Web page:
Meet the Citizen Advisory Committee Members

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Mohammad Uddin, Co-Chair


Mohammad, Snohomish County Traffic Engineer, has more than 20 years of experience in traffic operations, design, transportation planning, traffic impact analysis, traffic safety and access management. His prime responsibility in the county is to ensure safety, mobility and access for all users in the county roads. He has a bachelor’s degree in Civil Engineering and a master’s degree in Traffic Engineering.

“The ADA Citizen Advisory Committee is invaluable for the county in our effort to improve pedestrian facilities for all residents.”
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Photo of Dustin

George Basioli, Co-Chair


George, a county resident for 58 years, is blind with no light perception and a proud guide dog user for more than 30 years. George has also contributed to the Community Transit Citizen's Advisory Committee, City of Edmonds ADA Commission, and City of Edmonds Diversity Commission representing disabilities.

"My goal is to one day have accessibility for those of all disabilities."
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Jenny Anderson


Jenny was born and raised in the Puget Sound area. She was found to be legally blind in February of 1993 and says that it took her a while to get used to the change. She is currently the president of the Snohomish County Council of the Blind, and a Co-Chair for the Transportation Advisory Council for DART.

“My heart is to make a difference in public places for those needing accommodations.”
 

Patricia Bauccio


Patricia worked as a program analyst for the Army Corp of Engineers for 31 years, with a collateral assignment as a special emphasis program manager for individuals with disabilities. She worked her way up to Vice Chair of the Governor’s Committee for Disability Issues and Employment from 2009 to 2016. Patricia brings strong management, coordination, advocacy, and funding skills to the ADAPROW Committee.

“My focus has been advocating for the needs of and seeking employment for persons with disabilities.”
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John Dineen


John’s entire career has focused on supporting people with disabilities to take their rightful place in society. Now retired from the University of Washington, he most recently worked with the Northwest ADA Center, providing accurate information about the ADA’s requirements.

“Our colleagues, family, and friends who happen to have a disability deserve our best efforts to make and keep our community accessible,” he offers.
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Photo of Danette Dixon's dog

Danette Dixon


Danette was born with congenital glaucoma and received her first guide dog in 1995. She has been highly involved with the blind community ever since, serving as a board member and president for a local chapter of Washington Council of the Blind and Guide Dog Users of Washington State (GDUWS). She currently serves as president of Washington Guide Dogs for the Blind Alumni Chapter, secretary for GDUWS, and is on a transportation advisory council for Dial-A-Ride Transportation (DART).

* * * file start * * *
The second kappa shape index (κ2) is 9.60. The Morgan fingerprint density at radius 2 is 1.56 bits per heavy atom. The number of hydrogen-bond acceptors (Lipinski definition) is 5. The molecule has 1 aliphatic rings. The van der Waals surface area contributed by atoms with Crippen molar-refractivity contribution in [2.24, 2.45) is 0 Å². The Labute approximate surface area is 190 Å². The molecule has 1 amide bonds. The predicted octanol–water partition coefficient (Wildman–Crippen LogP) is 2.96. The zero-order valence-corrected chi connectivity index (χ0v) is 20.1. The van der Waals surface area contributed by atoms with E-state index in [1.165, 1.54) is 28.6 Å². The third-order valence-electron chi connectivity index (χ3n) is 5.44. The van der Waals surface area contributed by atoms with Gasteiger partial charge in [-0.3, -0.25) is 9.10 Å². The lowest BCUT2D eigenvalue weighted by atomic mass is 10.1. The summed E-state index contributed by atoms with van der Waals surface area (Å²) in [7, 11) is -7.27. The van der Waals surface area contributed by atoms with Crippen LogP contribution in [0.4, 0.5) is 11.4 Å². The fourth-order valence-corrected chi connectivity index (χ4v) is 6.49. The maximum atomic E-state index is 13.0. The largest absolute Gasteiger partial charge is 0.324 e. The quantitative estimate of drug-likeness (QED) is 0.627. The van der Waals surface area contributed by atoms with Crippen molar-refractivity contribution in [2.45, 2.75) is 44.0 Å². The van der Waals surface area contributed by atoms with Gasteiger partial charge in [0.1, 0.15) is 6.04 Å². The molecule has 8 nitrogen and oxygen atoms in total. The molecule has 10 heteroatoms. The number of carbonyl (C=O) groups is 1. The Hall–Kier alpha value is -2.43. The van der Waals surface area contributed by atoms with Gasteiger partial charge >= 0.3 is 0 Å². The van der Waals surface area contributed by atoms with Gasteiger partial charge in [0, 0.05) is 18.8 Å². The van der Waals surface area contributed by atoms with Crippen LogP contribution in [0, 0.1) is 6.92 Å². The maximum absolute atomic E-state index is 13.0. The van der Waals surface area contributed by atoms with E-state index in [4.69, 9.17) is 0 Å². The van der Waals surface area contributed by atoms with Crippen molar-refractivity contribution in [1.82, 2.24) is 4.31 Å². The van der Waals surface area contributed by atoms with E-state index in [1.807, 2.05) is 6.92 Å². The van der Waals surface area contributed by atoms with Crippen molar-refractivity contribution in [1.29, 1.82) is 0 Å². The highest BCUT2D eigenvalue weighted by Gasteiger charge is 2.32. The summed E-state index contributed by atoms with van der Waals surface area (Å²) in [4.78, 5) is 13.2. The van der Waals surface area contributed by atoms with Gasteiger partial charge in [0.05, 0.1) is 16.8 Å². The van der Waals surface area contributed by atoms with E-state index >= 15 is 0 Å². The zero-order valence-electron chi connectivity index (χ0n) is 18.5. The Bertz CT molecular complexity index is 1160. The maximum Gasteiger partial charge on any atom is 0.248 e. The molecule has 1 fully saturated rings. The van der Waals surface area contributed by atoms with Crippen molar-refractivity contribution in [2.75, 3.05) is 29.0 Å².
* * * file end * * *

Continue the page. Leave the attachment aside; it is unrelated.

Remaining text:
Marie Jubie


Marie has advocated for the civil rights of women, children, minorities, people with developmental disabilities and mental substance use disorders for more than 50 years. As a senior with disabilities, she currently serves on the Snohomish County Jail Citizen Advisory Group, North Sound Behavioral Health Organization Advisory Board, and Disability Rights Washington (DRW), along with her work with ADAPROW. She often testifies in Olympia advocating on behalf of DRW and was the first recipient of their Lifetime Achievement Award 2018.

Mark Villwock


Mark is a licensed civil engineer and vice president of LDC, Inc. The consulting engineering, planning and surveying firm has a focus on how site design relates to ADA compliance. Under Villwock’s leadership, the company has lead the way in helping to develop new design approaches for residential and commercial projects in Snohomish and King counties. He has also been a board member of the Master Builders Association of Snohomish County (MBA) for three years.
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Brian Way


Brian is a professional landscape architect and site planner who brings extensive knowledge of accessibility issues on both development and transportation projects to the committee. Living in Snohomish County for more than two decades, he has seen the ADA changes first hand. Brian began serving on the committee during the county’s creation of the ADA Transition Plan.

“I find that volunteering is personally rewarding and a great way to contribute to the community. ADA is an area of interest for me personally and professionally.”
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Sharon Young


Sharon has worked for Catholic Community Services for more than 22 years, advocating for clients who have a disability. She often goes to Olympia with the SEIU 775 union to speak on behalf of care providers in the state. Sharon volunteers with Compass Kitchen’s growth center, math room, and clothing room as well as leading a resource group.

“I enjoy helping people and working with folks in the community to gain access to what they deserve.”